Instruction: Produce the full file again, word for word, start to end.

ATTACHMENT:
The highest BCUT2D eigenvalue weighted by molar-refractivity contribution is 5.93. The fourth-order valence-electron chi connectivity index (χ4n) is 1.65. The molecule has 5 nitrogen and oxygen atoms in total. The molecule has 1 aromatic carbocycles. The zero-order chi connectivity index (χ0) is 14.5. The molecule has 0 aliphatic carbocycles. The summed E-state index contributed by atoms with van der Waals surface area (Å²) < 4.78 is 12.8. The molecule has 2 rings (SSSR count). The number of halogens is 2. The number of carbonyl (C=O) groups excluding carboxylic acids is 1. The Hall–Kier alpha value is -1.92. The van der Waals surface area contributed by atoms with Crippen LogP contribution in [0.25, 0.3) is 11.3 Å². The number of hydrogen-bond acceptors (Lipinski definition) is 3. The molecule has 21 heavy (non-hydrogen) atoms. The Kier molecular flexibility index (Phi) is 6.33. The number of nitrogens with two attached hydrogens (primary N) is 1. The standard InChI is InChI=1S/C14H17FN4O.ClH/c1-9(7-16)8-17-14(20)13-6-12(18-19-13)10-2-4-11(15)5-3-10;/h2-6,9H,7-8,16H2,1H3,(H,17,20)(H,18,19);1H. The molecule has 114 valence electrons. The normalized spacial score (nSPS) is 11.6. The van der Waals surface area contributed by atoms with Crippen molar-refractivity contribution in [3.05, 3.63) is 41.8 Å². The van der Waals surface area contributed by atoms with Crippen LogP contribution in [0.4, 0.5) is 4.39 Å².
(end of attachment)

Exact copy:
The highest BCUT2D eigenvalue weighted by molar-refractivity contribution is 5.93. The fourth-order valence-electron chi connectivity index (χ4n) is 1.65. The molecule has 5 nitrogen and oxygen atoms in total. The molecule has 1 aromatic carbocycles. The zero-order chi connectivity index (χ0) is 14.5. The molecule has 0 aliphatic carbocycles. The summed E-state index contributed by atoms with van der Waals surface area (Å²) < 4.78 is 12.8. The molecule has 2 rings (SSSR count). The number of halogens is 2. The number of carbonyl (C=O) groups excluding carboxylic acids is 1. The Hall–Kier alpha value is -1.92. The van der Waals surface area contributed by atoms with Crippen LogP contribution in [0.25, 0.3) is 11.3 Å². The number of hydrogen-bond acceptors (Lipinski definition) is 3. The molecule has 21 heavy (non-hydrogen) atoms. The Kier molecular flexibility index (Phi) is 6.33. The number of nitrogens with two attached hydrogens (primary N) is 1. The standard InChI is InChI=1S/C14H17FN4O.ClH/c1-9(7-16)8-17-14(20)13-6-12(18-19-13)10-2-4-11(15)5-3-10;/h2-6,9H,7-8,16H2,1H3,(H,17,20)(H,18,19);1H. The molecule has 114 valence electrons. The normalized spacial score (nSPS) is 11.6. The van der Waals surface area contributed by atoms with Crippen molar-refractivity contribution in [3.05, 3.63) is 41.8 Å². The van der Waals surface area contributed by atoms with Crippen LogP contribution in [0.4, 0.5) is 4.39 Å².